: “The overwhelming
inaccessibility of the subway system interferes with the ability of people with
disabilities to work, go to school, and engage in the civic process. We are
excited to see the New York City Council Speaker Johnson and Council Members
Salamanca, Moya and Chin advance the use of zoning tools to reduce the costs
and ease the process of making more of New York City’s subway system
accessible. Next, we’ll look forward to a binding agreement that will make the
entire system accessible in keeping with major cities in the United States and across
the globe.”

“LiveOn NY applauds Speaker Johnson and City Council’s
innovative efforts to tackle the complex transit and accessibility
issues facing New York’s older adult and disability communities,” stated
Allison Nickerson, Executive Director of LiveOn NY. “Through Zoning
for Transit Accessibility,
we look forward to working with our partners, including the Department of City
Planning and the MTA, to expand the toolset that can be used to make New York a
better, more accessible place to age.”   

“The lack of accessibility of the vast majority of
subway stations deprives more than 2 million New Yorkers of their full right to
mobility, and is an injustice that must be urgently redressed. Speaker Johnson
and the City Council have identified an important opportunity to convert the
enormous value that public transit creates for surrounding landholders into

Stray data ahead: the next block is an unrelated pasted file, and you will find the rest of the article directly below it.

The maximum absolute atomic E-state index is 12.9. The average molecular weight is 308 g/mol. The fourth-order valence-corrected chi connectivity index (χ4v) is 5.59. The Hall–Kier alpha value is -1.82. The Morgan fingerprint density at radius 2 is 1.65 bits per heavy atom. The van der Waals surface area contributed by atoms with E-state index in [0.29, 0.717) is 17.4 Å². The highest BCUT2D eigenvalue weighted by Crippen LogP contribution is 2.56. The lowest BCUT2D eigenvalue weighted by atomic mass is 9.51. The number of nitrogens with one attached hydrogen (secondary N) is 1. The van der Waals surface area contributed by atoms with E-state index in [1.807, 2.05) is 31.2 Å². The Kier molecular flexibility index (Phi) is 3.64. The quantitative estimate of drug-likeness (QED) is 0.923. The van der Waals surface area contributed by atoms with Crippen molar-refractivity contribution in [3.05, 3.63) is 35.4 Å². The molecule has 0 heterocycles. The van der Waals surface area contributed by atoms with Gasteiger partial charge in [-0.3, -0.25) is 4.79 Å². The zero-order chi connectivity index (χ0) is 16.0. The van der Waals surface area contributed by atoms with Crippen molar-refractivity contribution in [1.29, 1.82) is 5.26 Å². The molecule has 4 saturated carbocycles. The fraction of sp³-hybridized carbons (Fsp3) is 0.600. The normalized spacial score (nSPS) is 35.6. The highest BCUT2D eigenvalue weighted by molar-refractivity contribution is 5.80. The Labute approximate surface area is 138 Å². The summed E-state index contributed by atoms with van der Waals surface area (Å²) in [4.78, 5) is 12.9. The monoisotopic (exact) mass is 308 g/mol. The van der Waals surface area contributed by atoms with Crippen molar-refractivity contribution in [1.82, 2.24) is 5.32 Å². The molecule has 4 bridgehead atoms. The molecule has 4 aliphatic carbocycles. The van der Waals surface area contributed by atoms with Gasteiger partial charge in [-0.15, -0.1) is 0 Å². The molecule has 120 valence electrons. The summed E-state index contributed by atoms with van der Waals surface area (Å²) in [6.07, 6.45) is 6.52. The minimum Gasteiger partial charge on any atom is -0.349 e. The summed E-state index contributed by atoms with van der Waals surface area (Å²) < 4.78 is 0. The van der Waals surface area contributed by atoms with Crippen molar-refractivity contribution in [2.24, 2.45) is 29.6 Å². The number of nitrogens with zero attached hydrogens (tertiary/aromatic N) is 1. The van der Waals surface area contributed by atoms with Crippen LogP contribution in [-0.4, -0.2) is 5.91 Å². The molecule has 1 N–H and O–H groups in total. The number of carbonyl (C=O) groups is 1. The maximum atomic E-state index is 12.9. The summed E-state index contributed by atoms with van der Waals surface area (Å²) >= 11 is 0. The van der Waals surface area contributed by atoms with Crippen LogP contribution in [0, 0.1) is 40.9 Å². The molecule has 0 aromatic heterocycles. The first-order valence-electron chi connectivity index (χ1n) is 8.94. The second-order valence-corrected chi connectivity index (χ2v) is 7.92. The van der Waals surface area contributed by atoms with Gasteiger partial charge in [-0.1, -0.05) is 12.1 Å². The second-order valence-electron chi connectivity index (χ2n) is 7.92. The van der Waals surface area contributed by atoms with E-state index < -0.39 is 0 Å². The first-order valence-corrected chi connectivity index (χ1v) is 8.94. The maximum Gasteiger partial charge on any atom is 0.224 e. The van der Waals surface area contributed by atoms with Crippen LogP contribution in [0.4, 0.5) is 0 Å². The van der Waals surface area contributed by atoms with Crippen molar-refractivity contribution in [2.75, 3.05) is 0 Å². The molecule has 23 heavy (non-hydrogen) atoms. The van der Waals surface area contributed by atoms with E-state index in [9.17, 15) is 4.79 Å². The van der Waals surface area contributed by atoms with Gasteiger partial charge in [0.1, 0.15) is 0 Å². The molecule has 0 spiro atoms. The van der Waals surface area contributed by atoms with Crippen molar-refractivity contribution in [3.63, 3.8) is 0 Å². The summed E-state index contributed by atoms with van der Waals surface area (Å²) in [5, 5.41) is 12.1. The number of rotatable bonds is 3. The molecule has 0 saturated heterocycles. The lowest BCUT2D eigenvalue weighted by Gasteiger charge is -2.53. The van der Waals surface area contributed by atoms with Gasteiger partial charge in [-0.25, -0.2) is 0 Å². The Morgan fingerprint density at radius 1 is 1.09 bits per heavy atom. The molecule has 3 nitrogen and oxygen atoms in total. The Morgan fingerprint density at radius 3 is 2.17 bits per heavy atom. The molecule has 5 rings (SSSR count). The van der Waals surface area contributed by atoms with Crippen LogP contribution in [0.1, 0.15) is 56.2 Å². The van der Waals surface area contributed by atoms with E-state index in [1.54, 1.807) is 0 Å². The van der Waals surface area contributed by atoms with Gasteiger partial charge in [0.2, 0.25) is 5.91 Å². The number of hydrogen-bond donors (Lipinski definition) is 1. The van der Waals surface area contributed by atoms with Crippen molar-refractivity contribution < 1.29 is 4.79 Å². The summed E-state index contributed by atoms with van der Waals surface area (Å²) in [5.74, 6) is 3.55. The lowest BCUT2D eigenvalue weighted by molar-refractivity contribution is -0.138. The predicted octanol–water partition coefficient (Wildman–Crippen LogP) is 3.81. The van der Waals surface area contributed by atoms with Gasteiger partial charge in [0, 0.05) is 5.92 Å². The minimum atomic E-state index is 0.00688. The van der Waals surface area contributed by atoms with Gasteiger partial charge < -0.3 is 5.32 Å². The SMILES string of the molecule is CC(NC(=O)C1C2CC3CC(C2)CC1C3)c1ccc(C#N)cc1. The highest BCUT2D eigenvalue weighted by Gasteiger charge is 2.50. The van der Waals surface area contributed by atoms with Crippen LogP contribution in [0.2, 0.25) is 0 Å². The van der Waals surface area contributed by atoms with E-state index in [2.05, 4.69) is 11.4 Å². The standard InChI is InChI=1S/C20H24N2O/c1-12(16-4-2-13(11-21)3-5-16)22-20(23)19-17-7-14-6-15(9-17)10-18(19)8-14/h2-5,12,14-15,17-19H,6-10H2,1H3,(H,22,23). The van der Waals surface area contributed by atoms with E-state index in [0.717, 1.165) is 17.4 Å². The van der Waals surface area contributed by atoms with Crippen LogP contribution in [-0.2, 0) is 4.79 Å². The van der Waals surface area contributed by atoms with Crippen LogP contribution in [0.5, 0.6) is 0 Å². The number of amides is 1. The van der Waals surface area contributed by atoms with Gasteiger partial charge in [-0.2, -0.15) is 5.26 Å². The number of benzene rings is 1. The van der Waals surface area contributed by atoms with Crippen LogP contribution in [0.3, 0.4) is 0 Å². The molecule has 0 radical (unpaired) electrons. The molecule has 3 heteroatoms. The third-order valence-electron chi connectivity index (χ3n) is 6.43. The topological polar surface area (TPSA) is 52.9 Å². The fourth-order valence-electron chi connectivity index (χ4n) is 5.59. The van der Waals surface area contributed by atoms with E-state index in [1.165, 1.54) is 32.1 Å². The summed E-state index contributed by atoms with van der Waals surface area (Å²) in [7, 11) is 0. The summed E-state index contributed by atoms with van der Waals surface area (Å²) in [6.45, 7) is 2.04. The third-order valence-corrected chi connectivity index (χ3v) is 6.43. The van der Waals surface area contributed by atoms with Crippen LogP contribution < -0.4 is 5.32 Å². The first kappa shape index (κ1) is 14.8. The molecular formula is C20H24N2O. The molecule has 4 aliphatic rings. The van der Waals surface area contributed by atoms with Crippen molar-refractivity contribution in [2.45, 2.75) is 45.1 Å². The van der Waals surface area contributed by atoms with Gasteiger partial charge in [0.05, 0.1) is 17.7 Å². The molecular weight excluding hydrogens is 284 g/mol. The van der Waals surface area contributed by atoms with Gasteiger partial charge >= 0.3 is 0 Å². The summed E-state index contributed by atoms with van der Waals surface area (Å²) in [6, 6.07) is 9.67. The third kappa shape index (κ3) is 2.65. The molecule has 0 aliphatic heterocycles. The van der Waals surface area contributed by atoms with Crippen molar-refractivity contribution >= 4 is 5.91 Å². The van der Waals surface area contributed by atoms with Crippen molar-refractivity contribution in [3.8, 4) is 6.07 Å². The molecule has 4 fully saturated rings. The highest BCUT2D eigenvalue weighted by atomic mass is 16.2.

meeting an unmet public need. The City Council’s exploration into the ways that
more of that value can be recovered corrects an imbalance, and is redistributive
and innovative. We look forward to working with them and local communities to
craft proposals that advance this concept,” said Elena Conte, Deputy
Director, Pratt Center for Community Development.

“A subway system that is less than 25% accessible unfairly
excludes people with disabilities, children and their caretakers, tourists,
delivery workers, and anyone else who can’t use stairs during their daily
travel. We understand that significant investment will be necessary to correct
decades of underinvestment in elevators and their maintenance. We welcome
zoning changes and development incentives that will help our city reach a goal
of 100% subway accessibility while improving maintenance practices for
privately owned elevators,” said Jessica Murray, Rise and Resist Elevator
Action Group.